It is well documented that low levels of calcium are responsible for initiation of seizures. However, in present study serum calcium in seizure remained comparable to the control as reported by Rutter et al (22) but other workers (18), (19) showed higher levels of calcium in epileptic children. Calcium facilitates the release of acetylcholine by nerve impulses, which may be responsible for neuromuscular irritability. Hypomagnesemia and hypercalcemia combine to produce a membrane state, which becomes responsive to an otherwise sub-threshold stimulus.

Generalized seizure group had significantly higher levels of serum Mg as compared to partial seizure group in present study. Shah et al (16) had found nearly comparable levels unlike our result. The present study also showed significant decrease in CSF Ca in children with SPS and CPS. We can hypothesize that type of seizure had influence on concentration of Mg and Cu in serum.

It was observed that serum Cu/Zn and CSF Ca/Mg ratios were significantly elevated in study group. The elevated Cu/Zn ratio may be closely associated with initiation and continuance of seizures. Leaver et al.(23) also observed decline both in calcium and magnesium concentrations and high serum Ca/Mg ratio as with our result. Our observation on the possible use of Cu/Zn ratio is a new concept and may help to judge enhancement of neuronal excitability.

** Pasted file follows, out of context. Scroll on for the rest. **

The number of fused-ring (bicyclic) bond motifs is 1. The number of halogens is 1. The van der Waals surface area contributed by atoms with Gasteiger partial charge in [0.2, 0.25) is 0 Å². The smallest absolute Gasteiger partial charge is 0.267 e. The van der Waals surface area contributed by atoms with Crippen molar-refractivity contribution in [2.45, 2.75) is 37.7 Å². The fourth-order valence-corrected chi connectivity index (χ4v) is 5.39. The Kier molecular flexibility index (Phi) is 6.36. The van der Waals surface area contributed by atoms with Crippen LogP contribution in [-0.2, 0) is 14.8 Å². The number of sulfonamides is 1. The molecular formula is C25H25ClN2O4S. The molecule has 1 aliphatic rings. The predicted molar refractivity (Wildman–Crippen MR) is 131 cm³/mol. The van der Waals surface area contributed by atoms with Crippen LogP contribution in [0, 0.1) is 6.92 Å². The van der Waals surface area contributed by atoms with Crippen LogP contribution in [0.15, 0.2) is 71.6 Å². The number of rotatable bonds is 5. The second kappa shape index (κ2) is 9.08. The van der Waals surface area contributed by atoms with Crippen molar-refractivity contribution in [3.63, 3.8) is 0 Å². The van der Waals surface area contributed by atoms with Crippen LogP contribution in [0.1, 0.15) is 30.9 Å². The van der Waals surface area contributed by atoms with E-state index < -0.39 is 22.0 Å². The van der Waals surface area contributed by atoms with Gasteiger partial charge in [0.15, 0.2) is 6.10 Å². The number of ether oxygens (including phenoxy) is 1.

The strongest correlations observed in our study were between CSF Ca and CSF Mg (r=0.39) as observed by Woodbury et al.(24) and Bogden JD et al. (25) The correlation between plasma and CSF Mg (r=0.35) although significant, is not strong enough to allow a useful estimate of Mg concentration in CSF from its concentration in plasma.
The estimation of serum and CSF levels of Ca, Mg, Cu and Zn and their ratios are essential for the rational understanding of pathogenesis and management of childhood idiopathic seizure and their sub-groups. The changes in trace metals might be associated to type of seizure rather than anti-convulsant therapy. However, it is suggested to conduct a study with greater sample size to evaluate the role of trace elements and their ratios in childhood seizures.

References

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Meret S, Henkin RI. Simultaneous direct estimation by Atomic Absorption Spectrophotometry of copper and zinc in serum, urine and cerebrospinal fluid. Clin Chem 1971;17: 369-73.
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Govil MK, Mangal BD, Alam SM, Mahendru RK, Srivastava DK, Mudgal JC. Serum and cerebrospinal fluid calcium and magnesium levels in cases of idiopathic grand mal epilepsy and induced convulsions. J Assoc Phys India 1981; 29: 695-99.
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Sood AK, Handa R, Malhotra RC, Gupta BS. Serum, CSF, RBC, Urinary Levels of Magnesium and Calcium in Idiopathic generalized tonic clonic Seizures. Indian J Med Res 1993; 98:152-59.
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Alvarez Dominquez L, Prats-Quinzannos J, Calvetmieas E, Alsina- Kirtchner MJ , Ramon Bariza F. Study of calcium and magnesium in cerebrospinal fluid and its relation to different neurological diseases. Ann Esp Pediatr1978; 11: 753-62.
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Rude RK. Magnesium Metabolism and Deficiency. Endocrinol Metabl Clin North America1993; 22: 377-95.
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Rutter N, Smales OR. Calcium, Magnesium and Glucose levels in Blood and CSF of children with Febrile Convulsions. Arch Dis Child 1976;5: 141-3.